Downtown Taipei, scene of many late-night strolls (photo by Chris; click to enlarge)
During the period of my life when I was studying abroad in Taipei, Taiwan, I was an inveterate walker. Whenever I visited a new place, I would buy a map and set out on a peripatetic exploration at the first opportunity. And while in Taipei, I routinely spent long stretches of time walking around the city by myself at all hours, familiarizing myself with its geography and making serendipitous discoveries.
One of those discoveries occurred late one night when I was walking down a narrow sidestreet. I came upon a forklift that was unceremoniously picking up cars parked on one side of the street and depositing them on the other, proceeding car by car down the block. The scene was so surreal, and yet the manner in which the driver was going about his work was so casual, that I could only stare for a moment, chide my lying eyes, and then resume walking. In the years since, I’ve sometimes wondered whether that strange sight was actually just a product of my febrile, sleep-deprived brain, which was on constant stimulus overload back in those heady days abroad—especially since it was the dead of night, and I had quite possibly been drinking beforehand. Now, however, after a quick search online, I have video evidence that such things do happen (in Taiwan, at least):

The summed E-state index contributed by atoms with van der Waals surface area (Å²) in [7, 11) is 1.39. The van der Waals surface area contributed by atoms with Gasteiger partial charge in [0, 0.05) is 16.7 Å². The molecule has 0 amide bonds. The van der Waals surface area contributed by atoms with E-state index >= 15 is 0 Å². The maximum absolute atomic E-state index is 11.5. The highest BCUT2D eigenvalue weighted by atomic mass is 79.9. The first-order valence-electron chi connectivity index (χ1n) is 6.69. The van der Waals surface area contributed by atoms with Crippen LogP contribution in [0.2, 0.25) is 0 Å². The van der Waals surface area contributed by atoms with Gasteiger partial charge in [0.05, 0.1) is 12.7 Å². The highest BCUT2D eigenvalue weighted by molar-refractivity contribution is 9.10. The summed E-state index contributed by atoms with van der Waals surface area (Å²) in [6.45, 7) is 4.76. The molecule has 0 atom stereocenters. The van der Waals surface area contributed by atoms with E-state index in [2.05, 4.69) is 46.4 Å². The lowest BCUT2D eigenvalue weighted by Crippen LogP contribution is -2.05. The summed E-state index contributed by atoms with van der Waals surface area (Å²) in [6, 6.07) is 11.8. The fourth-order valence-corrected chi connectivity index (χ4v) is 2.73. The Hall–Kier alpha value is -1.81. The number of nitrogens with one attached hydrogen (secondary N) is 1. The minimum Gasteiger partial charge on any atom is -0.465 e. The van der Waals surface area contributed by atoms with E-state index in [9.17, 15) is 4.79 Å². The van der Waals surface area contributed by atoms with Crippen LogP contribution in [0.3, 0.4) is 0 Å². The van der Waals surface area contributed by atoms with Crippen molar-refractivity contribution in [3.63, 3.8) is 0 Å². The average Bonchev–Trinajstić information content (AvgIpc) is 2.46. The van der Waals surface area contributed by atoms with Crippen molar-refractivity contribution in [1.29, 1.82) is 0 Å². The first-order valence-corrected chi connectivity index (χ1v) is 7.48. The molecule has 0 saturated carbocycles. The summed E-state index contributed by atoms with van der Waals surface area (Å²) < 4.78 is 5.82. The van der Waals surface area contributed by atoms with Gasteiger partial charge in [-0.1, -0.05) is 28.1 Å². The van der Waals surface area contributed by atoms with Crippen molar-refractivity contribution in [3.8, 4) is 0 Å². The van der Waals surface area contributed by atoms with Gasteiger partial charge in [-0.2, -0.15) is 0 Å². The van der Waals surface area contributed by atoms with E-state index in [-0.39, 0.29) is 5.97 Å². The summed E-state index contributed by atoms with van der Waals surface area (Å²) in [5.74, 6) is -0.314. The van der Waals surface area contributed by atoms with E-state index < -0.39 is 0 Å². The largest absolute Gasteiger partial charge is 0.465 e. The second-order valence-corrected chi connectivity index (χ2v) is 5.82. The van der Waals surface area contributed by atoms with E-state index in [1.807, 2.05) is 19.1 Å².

For all I know, this sort of thing is a routine occurrence that the locals don’t even bat an eyelash at. At the time, it felt as if I had wandered off into some kind of Bizarro World where people with forklifts could do whatever the hell they wanted, where Dude, Where’s My Car? had a radically different plot, and where street cleaners had a better option than punishing hapless residents with $40 parking tickets. (I make this comment as a former San Francisco resident who, like many others, unwittingly helped fill the city’s coffers by sometimes forgetting to move my car.)
But just as one person’s geeky is another person’s cool, what seems absurd in one society is completely normal in another—a fact I’ve often been reminded of during my adventures in China (and probably just as often living in the United States, which I’m well aware is by most international standards a strange country). In any case, it’s nice to know that this, at least, was not something I merely hallucinated.
Original post (September 2009): One of the nice things about being in Shanghai late in the year—besides avoiding any possibility of hot weather—is the opportunity to experience a Christmas atmosphere in China. It’s one of the consequences of American cultural influence that Christmas is now celebrated by a lot of people there, primarily in the form of decorations and shopping. (What it comes down to, naturally, is that Christmas is another way for the purveyors of materialism to get people to engage in some good old American-style self-indulgence.) I find it all good fun, personally, because there’s no danger of 5,000 years of Chinese culture being done in by a fat, bearded white man in a red suit, but depending on your opinions about globalization I suppose it could be quite disturbing. In any case, it’s certainly a bit surreal to hear “Jingle Bells” in a random Shanghai store and to see statues of Santa Claus, local people dressed up like Santa (not always very convincingly, mind you), enormous Christmas trees, and Christmas lights side-by-side with symbols of Chinese culture. And it’s fascinating to see the Chinese interpretation of Christmas—in some cases you would think you’re in the US, and in other cases they get it horribly or hilariously wrong:
Click on each photo below to open a full-sized version in a separate window.